“This is not a cheap business to get into: there are high barriers to entry for any new operation,” Mason said. One of the largest challenges for any senior living operator is finding sufficient staff with industry experience. Often times, operators are forced to staff their buildings with agency or temporary nursing staff – which comes at a materially higher cost than hiring employees directly. However, operators often have no choice if they cannot find and hire enough qualified staff but their residents require care – forcing operators to hire high cost agency staff as a short term solution to any hiring challenges.
Most developments—be they within repurposed buildings or new construction—have to factor in the likely need for expansion within a few years of opening as well as the ongoing capital expenditures to ensure that the facility looks new and fresh. “You need to make sure that you are built for growth. This means being built with extra infrastructure, and the liquidity to support future growth” Mason said.
Keeping facilities modern also requires businesses to put aside some significant revenue every year. Mason estimates that providers should reinvest a minimum of $350 per unit back into the facility yearly for ongoing “maintenance capital expenditures” which includes new carpeting, fresh paint and periodic replacement of furniture and fixtures. This reinvestment will be increasingly important as more, newer facilities and new competition will ultimately arise in any market.
Senior living providers that are more dependent on government reimbursement such as Medicare and Medicaid may also face cash flow challenges due to lengthy Medicaid pay-out terms, depending on the state. Medicaid payment amounts and timing can vary significantly state by state. Some states may pay in 30-45 days while other states can take as long as six+ months to reimburse providers – which highlights the importance of maintaining liquidity and a working capital line of credit as discussed next.
The Right Financing Options for Providers
Today’s senior citizen wants an experience unlike that of their parents. Residents are more likely to be in their mid to upper 80s when they decide to move into Senior Living Community. Consumers usually want amenities that reflect their active lifestyles and independence - even in their later years. For providers, this means focusing on offering private rooms while also keeping their facilities well-apportioned and frequently renovated. The challenge is keeping these communities affordable while also offering everything that this generation of Seniors desire.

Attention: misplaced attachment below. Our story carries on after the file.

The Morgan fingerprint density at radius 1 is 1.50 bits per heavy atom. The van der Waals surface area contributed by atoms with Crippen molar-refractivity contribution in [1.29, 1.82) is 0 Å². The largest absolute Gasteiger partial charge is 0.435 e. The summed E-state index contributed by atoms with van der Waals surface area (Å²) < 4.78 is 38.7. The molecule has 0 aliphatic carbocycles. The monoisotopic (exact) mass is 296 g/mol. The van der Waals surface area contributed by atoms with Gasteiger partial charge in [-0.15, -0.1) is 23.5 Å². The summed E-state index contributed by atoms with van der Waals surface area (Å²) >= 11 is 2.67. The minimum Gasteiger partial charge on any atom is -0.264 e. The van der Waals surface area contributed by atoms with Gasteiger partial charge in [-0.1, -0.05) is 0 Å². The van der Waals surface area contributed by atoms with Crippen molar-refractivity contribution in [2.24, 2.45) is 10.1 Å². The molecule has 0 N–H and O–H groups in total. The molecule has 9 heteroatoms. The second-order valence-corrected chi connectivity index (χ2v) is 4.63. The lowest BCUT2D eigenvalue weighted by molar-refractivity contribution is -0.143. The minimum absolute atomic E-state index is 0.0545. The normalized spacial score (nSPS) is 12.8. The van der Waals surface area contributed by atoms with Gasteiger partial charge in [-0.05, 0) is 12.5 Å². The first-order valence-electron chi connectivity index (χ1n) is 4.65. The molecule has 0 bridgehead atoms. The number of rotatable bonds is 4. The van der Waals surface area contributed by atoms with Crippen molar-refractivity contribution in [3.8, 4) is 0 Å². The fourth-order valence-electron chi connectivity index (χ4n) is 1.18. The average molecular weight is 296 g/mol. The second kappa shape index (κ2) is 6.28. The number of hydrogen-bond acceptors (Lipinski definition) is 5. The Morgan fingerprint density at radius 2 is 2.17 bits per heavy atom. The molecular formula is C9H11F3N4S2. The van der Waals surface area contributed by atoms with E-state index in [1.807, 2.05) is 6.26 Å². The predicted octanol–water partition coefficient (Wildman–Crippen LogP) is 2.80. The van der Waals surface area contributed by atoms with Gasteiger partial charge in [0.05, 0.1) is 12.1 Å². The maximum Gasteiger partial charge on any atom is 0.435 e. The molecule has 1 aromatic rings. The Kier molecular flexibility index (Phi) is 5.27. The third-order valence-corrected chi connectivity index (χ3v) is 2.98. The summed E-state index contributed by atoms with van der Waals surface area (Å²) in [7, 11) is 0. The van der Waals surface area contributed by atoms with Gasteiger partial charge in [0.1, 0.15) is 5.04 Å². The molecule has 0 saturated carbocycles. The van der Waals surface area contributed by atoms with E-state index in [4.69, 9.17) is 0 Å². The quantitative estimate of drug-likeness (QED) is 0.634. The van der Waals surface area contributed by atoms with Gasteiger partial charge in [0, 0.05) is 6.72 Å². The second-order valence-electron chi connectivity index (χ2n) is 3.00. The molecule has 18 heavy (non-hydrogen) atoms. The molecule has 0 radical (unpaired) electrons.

Financing plays a significant role in helping operators address startup costs as well as general operating costs—especially in the first year (or until the community is stabilized). Mason suggested a few basic must-haves.
“Lenders need to know that the owner/operator behind this business and has the experience and liquidity to support short-term working capital and startup working capital. If it's a new build, we need to know that the borrowers have experience, and particularly experience in the local market” he said. Many great operators have struggled when entering a new market or a new state because they didn’t pull in partners that know that specific local market.
Many providers can expect to generate losses during the first 12 – 24 months of operations when opening and filling a new facility. Which highlights the importance of maintaining sufficient equity capital to fund start up costs while also establishing an appropriate working capital line of credit to fund timing differences of receiving reimbursement from Medicare, Medicaid or private insurance. Equity capital and/or construction loan reserves should help support start up costs, those initial start up costs should not be funded under a working capital line of credit.
“Operators have to plan to lose money at first, and they need to have the cash to support operations and initial operating losses. We can help them fund operations through working capital lines of credit to help with accounts receivable timing differences.”
Mason wanted to emphasize the importance of senior living developers to partner with local senior living operators as they will know the nuances of a specific market and its demographics, the staffing challenges and dynamics of a market, and the reimbursement timing of each respective state. Partnering with people with local experience always wins – particularly when owners/operators seek out local, in-market legal and accounting expertise as they look to develop and/or acquire a senior living community. The demand for senior living will be here for some time, the challenge for owners/operators will be balancing the cost of operating a facility while charging appropriate fees to capture the middle market consumer – which will be the largest segment of the senior population for the foreseeable future. Change has been constant in senior living for decades and those with liquidity and the ability to accommodate the growing and changing needs of seniors will ultimately be successful.
The opportunity for senior living providers to expand into the currently underserved middle market is vast, even in spite of the challenges that operators may face when getting started. With demand only set to rise in the next decade, the key toward profitability is riding out the initial years of operation. Those that can stand to gain significantly in the decades to come.
Talk with Mike Mason to discuss financing options for your business: firstname.lastname@example.org
Learn more about First Midwest’s Healthcare Finance group here: